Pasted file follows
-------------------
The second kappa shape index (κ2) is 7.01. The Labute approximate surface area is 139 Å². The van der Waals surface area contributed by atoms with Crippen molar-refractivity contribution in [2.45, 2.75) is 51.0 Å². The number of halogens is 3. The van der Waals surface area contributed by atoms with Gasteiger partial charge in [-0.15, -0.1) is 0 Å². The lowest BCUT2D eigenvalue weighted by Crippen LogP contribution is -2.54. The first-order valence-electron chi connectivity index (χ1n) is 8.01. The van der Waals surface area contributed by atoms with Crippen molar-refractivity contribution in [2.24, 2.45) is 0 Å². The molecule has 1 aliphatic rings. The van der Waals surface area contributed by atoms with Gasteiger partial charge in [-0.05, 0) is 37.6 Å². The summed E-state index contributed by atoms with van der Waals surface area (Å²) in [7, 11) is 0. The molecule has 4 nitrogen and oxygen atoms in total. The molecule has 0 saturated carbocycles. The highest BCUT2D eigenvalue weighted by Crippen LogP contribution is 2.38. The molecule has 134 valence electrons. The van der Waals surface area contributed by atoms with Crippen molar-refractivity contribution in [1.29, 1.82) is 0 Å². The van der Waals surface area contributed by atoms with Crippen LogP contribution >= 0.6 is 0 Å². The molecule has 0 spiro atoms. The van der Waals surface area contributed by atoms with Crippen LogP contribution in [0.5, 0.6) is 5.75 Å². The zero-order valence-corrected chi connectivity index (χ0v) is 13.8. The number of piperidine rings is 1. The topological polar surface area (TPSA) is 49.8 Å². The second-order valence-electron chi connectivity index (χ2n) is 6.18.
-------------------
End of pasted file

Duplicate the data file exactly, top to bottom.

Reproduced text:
The second kappa shape index (κ2) is 7.01. The Labute approximate surface area is 139 Å². The van der Waals surface area contributed by atoms with Crippen molar-refractivity contribution in [2.45, 2.75) is 51.0 Å². The number of halogens is 3. The van der Waals surface area contributed by atoms with Gasteiger partial charge in [-0.15, -0.1) is 0 Å². The lowest BCUT2D eigenvalue weighted by Crippen LogP contribution is -2.54. The first-order valence-electron chi connectivity index (χ1n) is 8.01. The van der Waals surface area contributed by atoms with Crippen molar-refractivity contribution in [2.24, 2.45) is 0 Å². The molecule has 1 aliphatic rings. The van der Waals surface area contributed by atoms with Gasteiger partial charge in [-0.05, 0) is 37.6 Å². The summed E-state index contributed by atoms with van der Waals surface area (Å²) in [7, 11) is 0. The molecule has 4 nitrogen and oxygen atoms in total. The molecule has 0 saturated carbocycles. The highest BCUT2D eigenvalue weighted by Crippen LogP contribution is 2.38. The molecule has 134 valence electrons. The van der Waals surface area contributed by atoms with Crippen molar-refractivity contribution in [1.29, 1.82) is 0 Å². The van der Waals surface area contributed by atoms with Crippen LogP contribution >= 0.6 is 0 Å². The molecule has 0 spiro atoms. The van der Waals surface area contributed by atoms with Crippen LogP contribution in [0.5, 0.6) is 5.75 Å². The zero-order valence-corrected chi connectivity index (χ0v) is 13.8. The number of piperidine rings is 1. The topological polar surface area (TPSA) is 49.8 Å². The second-order valence-electron chi connectivity index (χ2n) is 6.18.